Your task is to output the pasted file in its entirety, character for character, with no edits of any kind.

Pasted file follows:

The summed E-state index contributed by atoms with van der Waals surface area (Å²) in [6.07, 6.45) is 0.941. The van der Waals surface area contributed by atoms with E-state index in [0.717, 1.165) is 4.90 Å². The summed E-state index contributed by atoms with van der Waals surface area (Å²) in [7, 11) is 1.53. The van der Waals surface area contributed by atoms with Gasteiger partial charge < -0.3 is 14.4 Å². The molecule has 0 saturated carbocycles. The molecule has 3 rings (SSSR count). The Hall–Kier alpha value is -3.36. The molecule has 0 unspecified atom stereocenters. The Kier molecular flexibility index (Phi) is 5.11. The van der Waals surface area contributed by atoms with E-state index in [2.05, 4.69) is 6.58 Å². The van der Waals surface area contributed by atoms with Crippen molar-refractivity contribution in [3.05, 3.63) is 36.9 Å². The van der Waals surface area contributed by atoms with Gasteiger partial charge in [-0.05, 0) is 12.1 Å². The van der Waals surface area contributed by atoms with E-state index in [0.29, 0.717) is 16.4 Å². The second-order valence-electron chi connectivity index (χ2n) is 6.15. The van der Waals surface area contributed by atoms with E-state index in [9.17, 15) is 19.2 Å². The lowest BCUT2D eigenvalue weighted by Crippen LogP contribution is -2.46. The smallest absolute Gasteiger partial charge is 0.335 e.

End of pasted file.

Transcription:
The summed E-state index contributed by atoms with van der Waals surface area (Å²) in [6.07, 6.45) is 0.941. The van der Waals surface area contributed by atoms with E-state index in [0.717, 1.165) is 4.90 Å². The summed E-state index contributed by atoms with van der Waals surface area (Å²) in [7, 11) is 1.53. The van der Waals surface area contributed by atoms with Gasteiger partial charge < -0.3 is 14.4 Å². The molecule has 0 saturated carbocycles. The molecule has 3 rings (SSSR count). The Hall–Kier alpha value is -3.36. The molecule has 0 unspecified atom stereocenters. The Kier molecular flexibility index (Phi) is 5.11. The van der Waals surface area contributed by atoms with E-state index in [2.05, 4.69) is 6.58 Å². The van der Waals surface area contributed by atoms with Crippen molar-refractivity contribution in [3.05, 3.63) is 36.9 Å². The van der Waals surface area contributed by atoms with Gasteiger partial charge in [-0.05, 0) is 12.1 Å². The van der Waals surface area contributed by atoms with E-state index in [0.29, 0.717) is 16.4 Å². The second-order valence-electron chi connectivity index (χ2n) is 6.15. The van der Waals surface area contributed by atoms with E-state index in [9.17, 15) is 19.2 Å². The lowest BCUT2D eigenvalue weighted by Crippen LogP contribution is -2.46. The smallest absolute Gasteiger partial charge is 0.335 e.